SOMERVILLE — More than four years after the first cannabis retailers opened in Massachusetts, the industry has surpassed $4 billion in sales as new dispensaries and delivery services in the recently legalized business push the market to the brink of saturation.
But an event held Saturday afternoon at a church in Somerville sought to raise awareness about another aspect of marijuana legalization that gets less attention but carries the potential to transform lives. The program, called Changing Legacies, offered free legal assistance to people who hope the easing of marijuana laws have made them eligible to expunge state marijuana offenses from their criminal records or seal them from public view in most cases.
Ryan Dominguez, executive director of MASS CultivatED, a workforce development and jobs training program for the cannabis industry, said the free legal aid is the organization’s most popular program.
Since the group was established in 2020, Dominguez said, 125 people have initiated efforts to have their criminal records expunged or sealed with legal assistance offered by MASS CultivatED. Criminal records make it difficult for people to find jobs or housing, or participate in some volunteer opportunities.
“What we are doing is providing the services directly to impacted individuals from the war on drugs,” Dominguez said in an interview. “We focus on three main components of our core program. That is expungement, education, and employment opportunities.”
Connexion United Methodist Church in Somerville hosted the event, where participants met with attorneys from Greater Boston Legal Services as well as representatives from community programs in Greater Boston. Also sponsoring the event was Ayr Wellness, a cannabis business with dispensaries in seven states, including Massachusetts, where it has locations in Somerville, Back Bay, Watertown, and Needham.
The Rev. Jordan Harris, pastor of Connexion United Methodist Church, said the congregation hosted its first expungement clinic last year.
“For us it’s all about grace,” Harris said. “It’s a way for us to kind of put our space and our money where our theological principles are. It’s reconciliation. Helping folks to come back from a historic injustice.”
Shay Rainey, a project manager for Corporate Social Responsibility at Ayr Wellness, said she was among those who attended the expungement clinic last year. At the time, she was working as a certified nursing assistant.
After attending the event, Rainey said, she successfully petitioned the court to expunge her record and received a fellowship from MASS CultivatED to complete a job training program in the cannabis industry.
“You’re here to expunge,” Rainey told the gathering during a panel discussion. “Whatever you’ve done, whatever you did, that’s in the past and let’s move forward and let’s make a career. Do not stop at a job.”
Ventura Dennis, a senior attorney with Greater Boston Legal Services, said she and a colleague met with about 10 people at Saturday’s event. The law governing the expungement of marijuana offenses from criminal records is narrow, she said, but people who don’t qualify for an expungement might be eligible to have their records sealed, which also affords considerable protection.
A state expungement order requires all records related to the criminal offense be destroyed and mandates Massachusetts to notify the FBI of the expungement, Dennis said. An order to seal a criminal charge limits who can see the offense on a criminal record, and that prevents the information from being shared with most employers, she said.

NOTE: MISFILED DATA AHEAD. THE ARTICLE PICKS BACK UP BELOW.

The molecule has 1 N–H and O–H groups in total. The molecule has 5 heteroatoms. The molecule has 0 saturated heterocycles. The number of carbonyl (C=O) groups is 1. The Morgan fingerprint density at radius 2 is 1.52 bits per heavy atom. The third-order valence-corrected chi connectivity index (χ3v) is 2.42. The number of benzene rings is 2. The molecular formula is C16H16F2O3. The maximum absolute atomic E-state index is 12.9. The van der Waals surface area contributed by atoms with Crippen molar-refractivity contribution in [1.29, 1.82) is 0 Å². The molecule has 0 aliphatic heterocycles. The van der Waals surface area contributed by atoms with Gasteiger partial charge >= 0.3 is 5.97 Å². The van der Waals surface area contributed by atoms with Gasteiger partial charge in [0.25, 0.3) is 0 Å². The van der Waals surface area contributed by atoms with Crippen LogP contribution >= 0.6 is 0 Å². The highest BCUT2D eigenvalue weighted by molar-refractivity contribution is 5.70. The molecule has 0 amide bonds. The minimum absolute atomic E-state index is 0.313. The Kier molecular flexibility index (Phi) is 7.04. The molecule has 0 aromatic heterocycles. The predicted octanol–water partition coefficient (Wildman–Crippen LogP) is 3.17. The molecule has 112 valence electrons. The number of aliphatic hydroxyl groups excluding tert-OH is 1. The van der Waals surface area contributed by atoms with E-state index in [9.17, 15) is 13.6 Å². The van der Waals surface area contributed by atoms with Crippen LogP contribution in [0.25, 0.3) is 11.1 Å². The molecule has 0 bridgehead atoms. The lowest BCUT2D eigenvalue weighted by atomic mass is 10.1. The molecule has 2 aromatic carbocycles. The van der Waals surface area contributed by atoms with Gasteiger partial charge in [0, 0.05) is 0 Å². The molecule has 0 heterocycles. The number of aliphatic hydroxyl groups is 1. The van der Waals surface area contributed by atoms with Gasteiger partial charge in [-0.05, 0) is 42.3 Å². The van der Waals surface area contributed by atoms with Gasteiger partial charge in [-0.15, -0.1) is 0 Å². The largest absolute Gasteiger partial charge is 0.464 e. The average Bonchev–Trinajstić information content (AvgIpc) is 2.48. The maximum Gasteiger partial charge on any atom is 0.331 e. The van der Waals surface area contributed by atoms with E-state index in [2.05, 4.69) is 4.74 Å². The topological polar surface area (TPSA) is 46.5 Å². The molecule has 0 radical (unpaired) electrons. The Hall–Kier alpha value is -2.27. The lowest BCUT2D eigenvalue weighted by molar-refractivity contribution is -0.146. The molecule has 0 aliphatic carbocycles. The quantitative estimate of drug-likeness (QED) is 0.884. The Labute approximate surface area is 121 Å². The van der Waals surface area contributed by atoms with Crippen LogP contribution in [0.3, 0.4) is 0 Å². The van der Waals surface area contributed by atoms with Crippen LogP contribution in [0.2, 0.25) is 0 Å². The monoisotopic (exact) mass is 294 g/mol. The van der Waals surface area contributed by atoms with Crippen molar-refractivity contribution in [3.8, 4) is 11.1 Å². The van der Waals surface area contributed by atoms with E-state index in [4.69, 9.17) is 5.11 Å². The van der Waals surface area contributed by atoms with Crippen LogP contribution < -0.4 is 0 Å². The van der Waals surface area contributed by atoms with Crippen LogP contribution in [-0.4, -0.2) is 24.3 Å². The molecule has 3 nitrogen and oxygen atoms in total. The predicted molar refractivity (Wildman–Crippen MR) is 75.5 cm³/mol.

“Sealing is still a great option that we have in Massachusetts,” Dennis said. “For most people who are trying to get jobs and training and find housing, it works wonders for helping them get back to earning for themselves and finding what they need to give back to their communities.”
State Representative Chynah Tyler of Roxbury, who attended the session, said more work needs to be done to let the public know about options for expunging or sealing criminal records.
“A lot of folks see the justice system or the court system as something that’s working against them,” she said in an interview. “So when you have a tool in your toolbox that works for you, folks sometimes don’t believe it, so we have a lot of work right now initially to do around awareness and we’re doing that.”
Last year the state passed a bond bill that set aside $15 million for the state court system to upgrade its technology to make it easier to identify people who are eligible to have offenses on their criminal records expunged or sealed, Tyler said.
But, she said, the current technology is “not equipped right now to be able to do that.”
The Cannabis Control Commission, the state regulator agency, provides information on its website about how to have a record seal or expunged, writing that most marijuana convictions will not prevent a person from working at a marijuana business in Massachusetts, unless the offense involved distribution to a minor.
Stacey K. Borden, the founder of New Beginnings Re-Entry Inc., in Boston, told the gathering it took her five years to get a job after she spent time in state prison for drug and financial crimes. During the panel discussion, Borden said an employer gave her a chance after she put “my whole prison sentence and everything I did in the prison on my resume.”
In an interview, Borden said people who have criminal records should be able to find a second chance in the marijuana industry.
“Marijuana it’s a plant, and it can heal,” she said. “As Black and brown people we should be able to be in that industry and you should not keep shutting us out even if we made mistakes in our past.”